Oftalmologia Pediátrica e Estrabismo


Diabetes and eyesight


Diabetes is a disease resulting from the insufficiency or deficient metabolic effects of insulin. The first description of this disease ascends to Ebers’ papyrus in ancient Egypt, where it is defined as  “disease of an excess of sweet urine associated with emaciation and death”. But it is a disease of modern societies, in which there is an adulteration of dietary habits and an excessive tendency for sedentary life.

The main symptoms of diabetes are: much thirst (polydipsia), frequent urination (polyuria) and loss of weight; there are often complaints of blurred vision. The diagnosis is confirmed through laboratorial tests, by a level of glycaemia above 200 mg/dl, subject to a second analysis. Depending on the age at onset and the clinical condition of the patient, there are two fundamental types of diabetes (type 1 – insulin-dependent, and type 2 – non insulin-dependent) with very different prognosis.

Ophthalmological consequences

The most serious ophthalmological consequence is diabetic retinopathy (DR), but all segments of the visual system may be affected. Starting from the ocular surface, the sensitivity of the cornea is frequently reduced, with propensity to keratitis, neurotrophic ulcers and persistent epithelial defects; corneal alterations are especially frequent after an ocular surgery, often with complications caused by the longer delay in cicatrizing. The most notorious alteration of the anterior segment, with the greatest social and economic impact, is cataract, 4 times more frequent in diabetics. The risk of cataract increases with disease continuity and with an inadequate metabolic control. Besides cataract, the crystalline lens may be affected by sudden variations of glycaemia levels, causing blurred vision due to refractive alterations, often fluctuant, resulting from sorbitol accumulation.

Why are diabetics at risk of blindness?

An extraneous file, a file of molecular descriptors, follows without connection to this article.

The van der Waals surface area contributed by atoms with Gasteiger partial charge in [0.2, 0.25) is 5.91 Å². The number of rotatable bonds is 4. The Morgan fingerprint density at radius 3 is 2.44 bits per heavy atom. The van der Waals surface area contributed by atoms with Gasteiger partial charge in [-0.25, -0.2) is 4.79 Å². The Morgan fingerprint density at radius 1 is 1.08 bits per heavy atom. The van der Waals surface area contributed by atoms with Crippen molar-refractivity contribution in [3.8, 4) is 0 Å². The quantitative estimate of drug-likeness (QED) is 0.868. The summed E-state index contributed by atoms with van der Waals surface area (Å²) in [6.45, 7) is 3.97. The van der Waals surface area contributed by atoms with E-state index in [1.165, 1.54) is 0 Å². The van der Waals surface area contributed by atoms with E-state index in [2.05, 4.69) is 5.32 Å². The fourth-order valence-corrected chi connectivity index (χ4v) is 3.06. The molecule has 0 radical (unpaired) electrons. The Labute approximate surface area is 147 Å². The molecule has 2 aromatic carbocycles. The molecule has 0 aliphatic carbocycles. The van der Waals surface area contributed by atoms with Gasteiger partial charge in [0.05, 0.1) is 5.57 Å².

The main cause of blindness due to diabetes is DR. It begins with a unique biochemical alteration: the increase of blood serum glucose. Then, other biochemical alterations follow, that result in structural changes of the basement membrane of retinal capillaries, endothelial cells and pericytes. It ends with the rupture of the blood-retinal barrier, leading to macular oedema and alterations of blood circulation, with ischaemia, the consequence of which is the development of neovascularization. Macular oedema and retinal neovascularization are the specific causes of blindness due to diabetes.

Factors of risk of diabetic retinopathy

After 15 years with diabetes, DR is present in 97.5% of type 1 diabetics (the proliferative form in 67.5%) and in 77.8% of type 2 diabetics (the proliferative form in 15.5%).
The factors of risk are: the duration in time of diabetes, age, the level of glycated haemoglobin and high blood pressure. After 20 years with diabetes, macular oedema is present in 29% of type 1 diabetics and in 28% of type 2 diabetics. The factors of risk are: the duration in time of diabetes, the levels of glycated haemoglobin, proteinuria and high blood pressure.


DR treatment is based on two main interventions: the treatment of the systemic disease and of the factors of risk, and the treatment of retinal complications.